Kids Weigh In on Book Ban: 'We Have Rights, Too'


The other day I dropped by Miz Peg's Writing Camp, where a couple of dozen bright, energetic humans, ages 11 to 13, were learning to string words together.

"I'm teaching them 'process' writing, and they love it," explained Peggy Hylton, an English and literature teacher who has run the one-week writing camp in her Chevy Chase, Md., home for three summers.

"We take a nontraditional approach. It's not about grammar and 'introductory paragraphs,' it's all about writing what they know and what's close to them--from the heart."

Every once in a while, she'll proclaim, "OK, we're going to have a 10-minute random-write!" The kids flop on the floor with notebooks, or into chairs, concentrating on getting their thoughts and feelings into words.

You can hear a pin drop.

On this day, I asked the group to do a random-write on the current book-banning phenomenon, which seems to be aimed primarily at people their age.

Much has been said about the views of adults, particularly of an outfit in Fairfax, Va., called Parents Against Bad Books in Schools, so I thought it would be instructive to know what youngsters think.

"I don't want to be shut out from the truth," wrote Rory Edwards, 12. "If they ban books, they might as well lock us away from the world."

Nicholas Sera-Leyva, 13, wrote of the book-banners: "I mean, who do they think they are? We have rights, too.

"People are taking drugs every second ... killing each other every minute ... cursing every nanosecond and ... having sex every millisecond! If parents and adults are worried about this so much, why don't they just lock all their doors and windows and slap a big 'BANNED' sticker on the world?" Nicholas wrote.

"Something that could help kids decide what they want to read is a warning or notice on the book explaining its explicit content," suggested Daniel McNamara, 12.

Rather than being banned, problematic texts might best be addressed in classrooms "to make sure kids know early, in school, what drug abuse, curse words or sex are."

As early as age 8, some of the young writers thought, many kids are able to make serious moral distinctions about what they can or can't handle as reading matter.

Lillian Bond, 13, wrote of a shocking event in her life:

"In fifth grade I read 'To Kill a Mockingbird' "--Harper Lee's novel about a 6-year-old girl in the racist South ranks No. 40 on the American Library Assn.'s list of Most Frequently Challenged Books--"and made the mistake of reading in class."

"My teacher confiscated the book and gave it to my mother, along with a speech about how my mom should be more careful about the things I read. The book was back in my hands the moment we walked out of the classroom. My mom has never tried to restrict my reading."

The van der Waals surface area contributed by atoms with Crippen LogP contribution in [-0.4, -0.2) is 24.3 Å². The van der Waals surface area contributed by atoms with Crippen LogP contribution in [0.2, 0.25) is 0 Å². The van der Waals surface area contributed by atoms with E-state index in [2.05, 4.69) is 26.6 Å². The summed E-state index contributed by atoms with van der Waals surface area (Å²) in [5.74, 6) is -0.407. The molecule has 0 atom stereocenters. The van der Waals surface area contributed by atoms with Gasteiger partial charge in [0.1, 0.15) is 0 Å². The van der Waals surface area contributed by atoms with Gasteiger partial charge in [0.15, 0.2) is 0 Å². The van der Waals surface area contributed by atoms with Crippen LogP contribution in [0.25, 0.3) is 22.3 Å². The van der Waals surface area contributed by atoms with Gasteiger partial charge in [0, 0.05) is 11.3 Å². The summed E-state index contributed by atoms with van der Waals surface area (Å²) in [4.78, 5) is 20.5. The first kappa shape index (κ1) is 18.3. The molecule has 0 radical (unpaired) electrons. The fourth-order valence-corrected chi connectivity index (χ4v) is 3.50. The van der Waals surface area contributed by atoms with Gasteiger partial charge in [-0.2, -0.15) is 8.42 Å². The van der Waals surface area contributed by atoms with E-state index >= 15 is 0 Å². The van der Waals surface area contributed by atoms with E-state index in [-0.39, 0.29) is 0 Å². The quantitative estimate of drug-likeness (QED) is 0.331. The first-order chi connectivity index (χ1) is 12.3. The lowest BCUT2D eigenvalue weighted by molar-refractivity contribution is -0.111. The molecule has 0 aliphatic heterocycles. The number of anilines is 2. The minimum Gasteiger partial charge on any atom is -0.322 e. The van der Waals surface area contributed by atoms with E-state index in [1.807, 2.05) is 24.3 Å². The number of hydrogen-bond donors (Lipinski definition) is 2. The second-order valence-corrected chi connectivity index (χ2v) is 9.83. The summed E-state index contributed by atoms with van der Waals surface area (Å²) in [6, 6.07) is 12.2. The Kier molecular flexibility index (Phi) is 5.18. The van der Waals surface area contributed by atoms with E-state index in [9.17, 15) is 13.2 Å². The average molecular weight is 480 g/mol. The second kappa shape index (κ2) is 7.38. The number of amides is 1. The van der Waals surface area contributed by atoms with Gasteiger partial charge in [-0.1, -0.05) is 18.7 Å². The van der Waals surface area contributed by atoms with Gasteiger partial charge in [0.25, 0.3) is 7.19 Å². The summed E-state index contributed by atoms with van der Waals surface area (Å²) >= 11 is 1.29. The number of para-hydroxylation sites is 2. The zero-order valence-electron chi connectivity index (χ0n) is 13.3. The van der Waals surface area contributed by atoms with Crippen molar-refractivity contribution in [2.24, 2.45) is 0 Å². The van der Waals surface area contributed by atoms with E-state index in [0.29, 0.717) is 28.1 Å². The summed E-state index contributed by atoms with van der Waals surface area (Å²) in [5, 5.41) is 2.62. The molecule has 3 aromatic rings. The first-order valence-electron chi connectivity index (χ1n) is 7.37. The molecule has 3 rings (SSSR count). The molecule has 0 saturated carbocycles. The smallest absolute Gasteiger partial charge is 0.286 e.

"By limiting our understanding, by holding us back, you are really pushing us closer to chaos. You are making us naive. You would never refuse to let us read parables from the Bible--well, these books are parables, too. They show the light and the dark."

The youngsters seemed sensitive to racial nuances.

"Adults don't want us to read books like 'Roll of Thunder, Hear My Cry' "--Mildred Taylor's vivid portrayal of racism--"because they think it's biased against whites," wrote Lindsay Gund, 13. "But it's the way it happened, and it's the truth."

"During the years of slavery, do people think that white people were so kind and loving to African Americans? No! If we can read about the hardships of slavery, we should be able to read about the postwar hardships, too," Lindsay argued. "Parents underestimate our maturity. Just because we read about something doesn't mean we'll do it."

Erin Bowler, 13, offered this sober meditation:

"In fourth grade I was sitting in our public library, and I picked up a book called 'Hermanas/Sisters' (by Gary Paulsen). It was about two girls leading totally different lives. They were both 16, only one was a cheerleader and the other was a prostitute.

"I remember thinking that at the end of the book, they should've put a very big note to readers that said, 'What this girl did was wrong,"' Erin wrote. "Should I have been able to read the book? At age 9 or 10, my answer is, 'Definitely not.'

"But reading the book now, I don't think would be inappropriate. I have matured in a lot of ways .... Reading 'bad' books won't encourage me to be promiscuous, a crack addict," Erin said. "I'm still a little Catholic school girl."

The youngsters know there are no easy answers. Like writing, it's a "process" as we help one another in the lifelong struggle to do the right thing.

I'm reminded of a 1984 essay by Robert Bachelder, "Real People Struggle With Evil," about Piers Paul Read. The great English Catholic novelist wrote morally uplifting books ("A Married Man," "The Upstart," "Monk Dawson") that are full of sex, mayhem and depravity.

Bachelder wrote that Read's theology, "instead of flattening his characters, illumines them by revealing their struggles to be what they are, in [T.S.] Eliot's words, 'moments of moral and spiritual struggle depending upon spiritual sanctions."'

"Dawson discovers that one 'does not attain a state of grace through a continuous succession of right actions but by the understanding of the contradictions within oneself, a containment of them, and hence the preservation of one's moral integrity.

"'Sin was inevitable, but there was an antidote in repentance."'

The kids get it.

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